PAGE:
America's Fishing Waders: The Evolution of Modern Fishing Waders, 1838-Present by Victor R. Johnson, Jr. is the fourth in a series of fly fishing histories authored (or co-authored) by Johnson. Previous works include histories of fly lines, fiberglass fly rods, and the Fenwick Corporation.
Like his earlier works, Johnson sets out to tell a story virtually ignored by the fishing community. Few people have given much thought to waders, but when one stops to think about it, they are an integral part of the fly fisherman's kit. Few dedicated fly anglers don't own at least one pair of waders and a pair of hip boots, but almost no one has written about their history. Johnson is digging in virtually virgin territory here.
The title of the book might be slightly misleading; basically, this book is a history of the Hodgman Rubber Company, without question the most famous wader brand in history. The foreword was written by Ron Foster, former owner of Hodgman, and most of the historical information comes in the form of a linear history of this firm.
This should not in any way be taken as serious criticism. Founded in 1838 and likely making waders as early as the 1850s, Hodgman serves as fertile territory to tell the changing history of waders. From the dawn of the rubber revolution, through the halcyon years of fly angling, to the post-World War II era all the way up to the present, Johnson hits on many of the technological changes in waders and hip boots. Even the neoprene and breathable wader revolutions of the 1990s are covered.
The majority of information is Hodgman (and by proxy Converse, as the two companies were intertwined for much of their history), but Johnson makes an attempt to cover other firms in his research. Red Ball, Servus, LaCrosse, and Marathon all get brief histories. A few notable makers, such as Hood's Ike Walton line of waders, popular in the late 1940s, and W.B. Jarvis of Michigan, makers of rubber fishing gear ca. 1900, are missing from the discussion. Additionally, some interesting debates in the pages of sporting journals ca. 1900 over the safety of waders is not covered. In a week or two I'll reprint one of these entertaining articles in the Voices from the Past column.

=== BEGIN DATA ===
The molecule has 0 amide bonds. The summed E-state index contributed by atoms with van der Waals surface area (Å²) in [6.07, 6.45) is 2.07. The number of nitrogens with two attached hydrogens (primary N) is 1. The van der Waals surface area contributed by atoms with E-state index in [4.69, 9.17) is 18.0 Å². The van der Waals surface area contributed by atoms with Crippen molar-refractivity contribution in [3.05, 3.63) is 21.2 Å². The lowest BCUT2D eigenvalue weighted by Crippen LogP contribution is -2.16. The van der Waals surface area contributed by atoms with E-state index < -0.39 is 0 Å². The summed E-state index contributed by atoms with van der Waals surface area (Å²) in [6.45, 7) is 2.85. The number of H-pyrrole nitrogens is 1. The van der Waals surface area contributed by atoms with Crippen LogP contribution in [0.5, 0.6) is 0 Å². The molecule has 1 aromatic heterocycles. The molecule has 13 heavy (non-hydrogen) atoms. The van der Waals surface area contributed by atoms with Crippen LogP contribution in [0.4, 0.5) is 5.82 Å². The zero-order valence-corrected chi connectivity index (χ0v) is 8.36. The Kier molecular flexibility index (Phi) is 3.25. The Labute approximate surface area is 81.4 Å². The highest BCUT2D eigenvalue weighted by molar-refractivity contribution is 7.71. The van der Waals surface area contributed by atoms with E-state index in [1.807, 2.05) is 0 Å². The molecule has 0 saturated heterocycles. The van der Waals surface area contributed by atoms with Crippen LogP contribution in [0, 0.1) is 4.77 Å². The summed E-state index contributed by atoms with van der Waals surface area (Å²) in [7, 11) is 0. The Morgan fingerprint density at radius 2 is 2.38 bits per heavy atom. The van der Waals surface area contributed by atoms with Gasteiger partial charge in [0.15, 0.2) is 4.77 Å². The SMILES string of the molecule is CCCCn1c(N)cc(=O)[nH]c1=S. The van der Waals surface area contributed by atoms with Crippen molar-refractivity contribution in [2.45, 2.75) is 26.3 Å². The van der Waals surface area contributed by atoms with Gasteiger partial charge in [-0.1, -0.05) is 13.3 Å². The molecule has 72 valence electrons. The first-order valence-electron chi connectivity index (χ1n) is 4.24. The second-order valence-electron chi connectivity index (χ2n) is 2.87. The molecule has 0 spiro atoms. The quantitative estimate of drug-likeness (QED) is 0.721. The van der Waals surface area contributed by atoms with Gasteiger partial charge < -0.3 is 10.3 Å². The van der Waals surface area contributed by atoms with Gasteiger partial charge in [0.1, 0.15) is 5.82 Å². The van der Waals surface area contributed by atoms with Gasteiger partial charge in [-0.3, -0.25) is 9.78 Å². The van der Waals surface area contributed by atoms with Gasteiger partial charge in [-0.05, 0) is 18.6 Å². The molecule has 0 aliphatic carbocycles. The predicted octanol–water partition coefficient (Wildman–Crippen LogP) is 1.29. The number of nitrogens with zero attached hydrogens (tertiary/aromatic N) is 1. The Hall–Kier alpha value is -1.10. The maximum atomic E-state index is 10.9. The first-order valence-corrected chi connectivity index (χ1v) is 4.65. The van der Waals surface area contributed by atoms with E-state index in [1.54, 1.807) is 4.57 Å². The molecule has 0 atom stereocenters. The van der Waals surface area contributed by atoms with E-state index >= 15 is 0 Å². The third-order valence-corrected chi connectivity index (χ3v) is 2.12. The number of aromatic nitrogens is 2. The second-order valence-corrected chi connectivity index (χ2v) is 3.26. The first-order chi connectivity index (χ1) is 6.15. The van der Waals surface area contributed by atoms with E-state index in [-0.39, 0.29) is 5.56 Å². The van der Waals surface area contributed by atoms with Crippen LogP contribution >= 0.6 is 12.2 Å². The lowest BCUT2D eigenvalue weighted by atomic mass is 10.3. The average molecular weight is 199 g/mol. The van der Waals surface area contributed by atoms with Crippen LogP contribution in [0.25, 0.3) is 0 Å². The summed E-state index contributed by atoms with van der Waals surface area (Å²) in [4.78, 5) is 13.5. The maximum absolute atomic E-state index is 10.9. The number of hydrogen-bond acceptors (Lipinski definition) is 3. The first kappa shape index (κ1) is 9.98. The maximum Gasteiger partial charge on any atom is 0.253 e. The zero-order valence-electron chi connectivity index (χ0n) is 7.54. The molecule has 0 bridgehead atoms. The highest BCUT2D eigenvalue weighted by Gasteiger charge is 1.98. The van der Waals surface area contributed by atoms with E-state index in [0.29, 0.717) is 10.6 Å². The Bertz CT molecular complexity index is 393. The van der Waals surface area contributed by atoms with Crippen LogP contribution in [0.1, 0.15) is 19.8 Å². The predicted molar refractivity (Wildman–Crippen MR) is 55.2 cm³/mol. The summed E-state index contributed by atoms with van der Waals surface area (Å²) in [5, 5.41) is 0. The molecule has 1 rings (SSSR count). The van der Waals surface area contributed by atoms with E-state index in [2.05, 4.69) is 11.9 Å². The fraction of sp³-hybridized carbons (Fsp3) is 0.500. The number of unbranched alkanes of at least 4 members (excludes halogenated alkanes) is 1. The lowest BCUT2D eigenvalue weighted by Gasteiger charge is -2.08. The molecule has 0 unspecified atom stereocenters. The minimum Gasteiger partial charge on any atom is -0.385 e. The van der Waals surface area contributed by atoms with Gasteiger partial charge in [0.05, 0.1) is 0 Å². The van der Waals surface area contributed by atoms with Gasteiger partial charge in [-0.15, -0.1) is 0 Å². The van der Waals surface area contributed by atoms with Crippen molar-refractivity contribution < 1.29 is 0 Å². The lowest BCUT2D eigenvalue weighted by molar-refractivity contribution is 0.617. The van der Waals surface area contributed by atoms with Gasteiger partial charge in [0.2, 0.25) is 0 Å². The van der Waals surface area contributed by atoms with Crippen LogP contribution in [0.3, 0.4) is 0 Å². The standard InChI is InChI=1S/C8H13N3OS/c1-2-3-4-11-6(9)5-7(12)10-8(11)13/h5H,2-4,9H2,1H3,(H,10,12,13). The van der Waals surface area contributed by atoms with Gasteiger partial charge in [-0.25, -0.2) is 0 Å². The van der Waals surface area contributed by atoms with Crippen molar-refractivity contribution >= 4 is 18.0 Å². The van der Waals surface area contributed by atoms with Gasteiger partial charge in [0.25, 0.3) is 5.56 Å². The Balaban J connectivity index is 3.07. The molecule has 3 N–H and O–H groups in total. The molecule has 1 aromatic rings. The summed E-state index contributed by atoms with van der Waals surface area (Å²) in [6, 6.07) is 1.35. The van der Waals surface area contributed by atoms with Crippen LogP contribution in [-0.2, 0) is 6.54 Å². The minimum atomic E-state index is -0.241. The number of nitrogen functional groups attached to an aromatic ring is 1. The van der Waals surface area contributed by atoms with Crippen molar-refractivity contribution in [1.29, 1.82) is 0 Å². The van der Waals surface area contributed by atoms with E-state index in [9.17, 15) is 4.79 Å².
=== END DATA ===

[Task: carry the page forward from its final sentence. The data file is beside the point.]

With over 150 images (black-and-white) and lively text, the book certainly is informative. At 131 pages, it is also a fairly quick read. The majority of information covers the later (post-1960) improvements in material and construction of waders, which of course is both a subject and a time period rarely written about from a historical standpoint when it comes to fishing history.
If you've read any of Johnson's previous work, you'll know what to expect from this book: solid research, interesting material, pleasant format, reasonable price. While it is not a definitive history of the wader in America, it is the only history we have, and for this reason (and others) should belong in any worthwhile fly fishing library.
The book is available directly from the author by Clicking Here.
-- Dr. Todd